- Jazz Age Manners
Same-Sex Social Dancing in the Jazz Age
A few years back, someone posted a video on Facebook of folks dancing at the Queen Mary Art Deco Festival, and among the dancers were two women dancing together. One of the commenters, with the best of intentions, posted something about the women "embracing their sexuality". The commenter was answered by someone who had attended my lecture where I had pointed out that women dancing with women was very common in the Jazz Age, and that one shouldn't infer too much from that. The second commenter was particularly correct in that the two women in question were mother and daughter, and there was no sexuality-embracing going on there at all.
This does however, highlight how our views and assumptions have changed. We live today in a world that jumps to a sexually based inference as something of a default. While the people of the Jazz Age were far from innocent, there was a certain innocence in their tendency to not assume a sexual element when people danced with each other.
This applies equally to opposite and same gender dancing. The dance holds of the Jazz Age were very close. They were body-to-body, and the open frame stance of today was completely out of fashion. In this hold, which we today generally see only in "Blues" dancing, Argentine Tango and High School slow dances, men and women routinely danced with multiple partners: spouses, lovers, friends and strangers - and seemed to take in stride a level of physical intimacy that many people today find a bit uncomfortable.
This isn't to say that all Jazz Age dancing was innocent and chaste. There was an unambiguous sexual element in some of the dancing of the time, but the people of the time were clearly attuned to nuance and context, and did not automatically see things like same-sex dancing in a simple black-and-white way.
I should mention that there were plenty of Lesbian and "Pansy" bars and clubs in Europe and the Americas in the Jazz Age, with varying degrees of openness or secretiveness depending on the level of tolerance in their area, and it was even a fashion for some young, adventurous and officially heterosexual people to visit them to show their wildness and flouting of convention - and in such places same-sex dancing was, of course, the norm. This post however is not about "Gay Culture" in the Jazz Age, it's about what the non-gays were up to.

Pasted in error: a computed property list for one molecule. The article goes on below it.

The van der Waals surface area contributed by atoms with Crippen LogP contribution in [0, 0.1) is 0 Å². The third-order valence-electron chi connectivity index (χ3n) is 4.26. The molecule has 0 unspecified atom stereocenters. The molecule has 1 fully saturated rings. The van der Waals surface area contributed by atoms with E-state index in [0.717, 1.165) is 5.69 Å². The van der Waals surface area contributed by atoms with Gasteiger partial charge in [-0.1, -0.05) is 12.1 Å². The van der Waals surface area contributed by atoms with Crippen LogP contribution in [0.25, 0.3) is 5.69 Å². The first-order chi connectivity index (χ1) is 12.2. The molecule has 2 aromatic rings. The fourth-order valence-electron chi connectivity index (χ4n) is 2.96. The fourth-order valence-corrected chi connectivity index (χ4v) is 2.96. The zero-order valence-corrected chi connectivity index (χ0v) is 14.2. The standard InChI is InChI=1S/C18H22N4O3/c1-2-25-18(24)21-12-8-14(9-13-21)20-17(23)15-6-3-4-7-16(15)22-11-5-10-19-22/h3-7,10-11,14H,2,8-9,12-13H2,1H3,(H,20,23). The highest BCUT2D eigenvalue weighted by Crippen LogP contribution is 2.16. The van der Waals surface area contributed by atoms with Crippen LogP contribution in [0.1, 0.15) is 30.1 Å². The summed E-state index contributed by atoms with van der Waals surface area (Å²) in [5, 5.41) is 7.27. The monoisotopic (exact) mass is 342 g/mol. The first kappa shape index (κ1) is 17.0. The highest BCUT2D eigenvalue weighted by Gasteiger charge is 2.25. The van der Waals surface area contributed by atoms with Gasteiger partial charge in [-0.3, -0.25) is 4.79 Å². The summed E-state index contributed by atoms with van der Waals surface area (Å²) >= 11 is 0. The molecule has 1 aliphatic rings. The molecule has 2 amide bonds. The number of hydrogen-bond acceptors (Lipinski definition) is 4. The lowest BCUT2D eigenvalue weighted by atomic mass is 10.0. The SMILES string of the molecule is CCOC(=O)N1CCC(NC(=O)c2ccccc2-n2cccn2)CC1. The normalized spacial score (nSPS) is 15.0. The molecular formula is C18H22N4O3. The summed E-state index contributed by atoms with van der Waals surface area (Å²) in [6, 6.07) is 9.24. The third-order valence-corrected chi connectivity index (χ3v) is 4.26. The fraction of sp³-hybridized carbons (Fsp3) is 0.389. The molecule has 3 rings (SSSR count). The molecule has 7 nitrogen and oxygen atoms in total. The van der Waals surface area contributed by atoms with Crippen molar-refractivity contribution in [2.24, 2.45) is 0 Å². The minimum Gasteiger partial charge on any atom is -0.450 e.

This was an era of near universal dancing. The percentage of the population who danced was huge as compared to today, and most men regarded dancing as an essential social skill. Never the less, it appears that the supply of men willing to dance was frequently not up to the demand of women wanting to dance, and the women of the time thought nothing of filling that gap by dancing with each other.
This was extremely common. When looking at the images and film from the era, you generally don't have to look far to see two women dancing together.
Men dancing with men was not nearly as common.
For the most part, it appears that men did not dance with other men when there were women to be danced with. However, in a context where women were not to be had, such as on shipboard, men dancing together was no big deal, though the photos I have seen of it often have a joking quality that suggests a certain level of self-consciousness and discomfort. In fact, it appears that up through World War One, the Navy's old requirement that the sailors dance for an hour each day for exercise was still in force, though the sailors of 1918 had never learned the Hornpipe that was assumed in the regulation, and so danced the Foxtrot and the Tango with their shipmates.
I have posted an album of a few dozen images, photos and artworks, showing same sex dancing. (go to the album)
These fall into a few basic categories:
1. Women dancing together in a routine social context (a dance, a bar etc.), usually on the same floor as mixed-gender couples.
2. Men dancing with men in a women-free environment.
3. Women dancing together in a salacious or suggestive context - women dancing the Tango together seemed to be a particular favorite for titillating a male audience. This also includes gender-bending couples with women in drag.
4. Argentinian men dancing Tango together. This appears to have been a "thing".
Which brings me back to my point about context. Clearly there was a sexualized context for images of women dancing with women; but there was also a routine, non-sexualized, no-big-deal context within the social dancing scene. And, when women danced together, they unself-consciously danced in the same way they would have done with a man.
To finish, here's a film taken at the 1939 New York World's Fair. There's much to be learned from this video about dancing in general, but one of the most striking things is how freely and easily women danced with each other.
And here's a dance on shipboard, from World War One, where the men outnumber the women.